Yet these people have the ability to get online to insult autism parents. Many of them are proudly self-diagnosed. They believe self-diagnosis is valid because doctors have failed them by missing their autism, and not everyone has enough money to go through a full therapeutic assessment (fair point). I feel like self-diagnosed autistic adults shouldn’t speak for all autistics as they do by saying “we.” Their “we” certainly doesn’t include all autistic adults. It doesn’t include me. I’m not against self-diagnosis as long as people don’t use it as a weapon to be nasty to other autistics and parents of autistic children.
“Autism is not a disability, it’s a gift.”
They don’t see autism as a disability so they don’t see a need for medical research, therapy, or a cure. Totally their choice. If there were a cure, I’d take it for myself. I’m high-functioning, but autism affects me in ways that hinder my own happiness. ND activists call people in favor of a cure ableist, eugenists, and nazis. They fail to realize that for many autistics, autism is a severe impairment. There are many autistics with self-injurious behaviors, no way of communicating (whether verbal or non-verbal), and no self-care abilities. For these people, the chances of living an independent life are close to 0. The #ActuallyAutistic speak from a place of privilege, being able to speak about their views online and advocate for themselves. Some see autism as both a difference and a disability. I respect that.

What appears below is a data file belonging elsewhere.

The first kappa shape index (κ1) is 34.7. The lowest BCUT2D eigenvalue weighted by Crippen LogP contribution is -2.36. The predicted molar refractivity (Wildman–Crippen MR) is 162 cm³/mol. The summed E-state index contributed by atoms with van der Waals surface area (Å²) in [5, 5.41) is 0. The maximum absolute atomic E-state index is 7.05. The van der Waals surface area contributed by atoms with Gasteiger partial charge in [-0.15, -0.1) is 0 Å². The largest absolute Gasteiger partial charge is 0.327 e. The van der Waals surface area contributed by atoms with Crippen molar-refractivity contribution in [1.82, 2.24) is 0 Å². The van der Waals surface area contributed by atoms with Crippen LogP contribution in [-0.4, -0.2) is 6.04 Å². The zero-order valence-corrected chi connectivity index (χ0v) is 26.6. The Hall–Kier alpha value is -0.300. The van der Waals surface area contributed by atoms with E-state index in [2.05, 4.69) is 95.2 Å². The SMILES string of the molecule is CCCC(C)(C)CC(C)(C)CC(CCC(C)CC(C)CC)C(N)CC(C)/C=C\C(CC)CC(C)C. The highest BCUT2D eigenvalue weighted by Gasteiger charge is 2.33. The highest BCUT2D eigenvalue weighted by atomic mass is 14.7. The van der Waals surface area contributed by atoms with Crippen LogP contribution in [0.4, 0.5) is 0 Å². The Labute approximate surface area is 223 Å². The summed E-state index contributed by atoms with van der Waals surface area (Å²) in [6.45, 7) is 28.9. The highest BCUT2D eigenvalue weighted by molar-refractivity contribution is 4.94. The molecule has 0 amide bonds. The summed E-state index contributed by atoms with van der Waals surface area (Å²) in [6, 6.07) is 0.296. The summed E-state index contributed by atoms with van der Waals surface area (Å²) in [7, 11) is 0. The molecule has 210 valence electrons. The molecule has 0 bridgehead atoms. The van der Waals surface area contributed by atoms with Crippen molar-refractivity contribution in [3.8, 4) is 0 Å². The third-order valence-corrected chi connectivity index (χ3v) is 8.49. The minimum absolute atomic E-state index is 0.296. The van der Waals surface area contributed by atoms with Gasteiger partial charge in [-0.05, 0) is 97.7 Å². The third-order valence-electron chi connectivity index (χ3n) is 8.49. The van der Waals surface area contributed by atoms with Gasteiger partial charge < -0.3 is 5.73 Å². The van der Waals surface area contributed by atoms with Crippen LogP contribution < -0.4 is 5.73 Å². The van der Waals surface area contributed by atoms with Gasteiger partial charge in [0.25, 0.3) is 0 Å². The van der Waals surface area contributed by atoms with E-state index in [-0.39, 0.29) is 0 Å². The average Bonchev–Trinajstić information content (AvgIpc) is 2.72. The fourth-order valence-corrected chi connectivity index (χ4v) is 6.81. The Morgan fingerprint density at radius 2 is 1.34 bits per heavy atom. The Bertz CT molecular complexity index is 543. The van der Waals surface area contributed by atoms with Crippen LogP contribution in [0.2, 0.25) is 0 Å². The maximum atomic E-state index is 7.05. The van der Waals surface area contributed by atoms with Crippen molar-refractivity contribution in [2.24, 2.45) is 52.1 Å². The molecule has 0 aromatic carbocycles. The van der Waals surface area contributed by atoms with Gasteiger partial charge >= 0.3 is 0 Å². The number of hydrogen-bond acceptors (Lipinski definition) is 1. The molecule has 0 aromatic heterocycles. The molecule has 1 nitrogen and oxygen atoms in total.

“You can’t love your child if you don’t like autism.”
I really wish people understood that you can be sad about your child being severely disabled and still love them with every fiber of your being. Hélas, they don’t. I love Charlie so much, and everyone who knows me knows that is true. But if I could take his pain away, and give him a way to communicate, I’d do it in heartbeat.
They believe that ABA is abusive and a form of torture. They believe it’s ableist because it’s trying to take the autism away from the child. Charlie isn’t in ABA therapy because we want him to be normal. We want him to be safe, independent, to learn to communicate, and to decrease his, and yes, our, frustration. We want to fade away the less functional and dangerous behaviors, like playing with the cats’ litter box, swallowing rocks, and running in the street, to give him a better shot at life. I’m not trying to “fix” Charlie’s autism.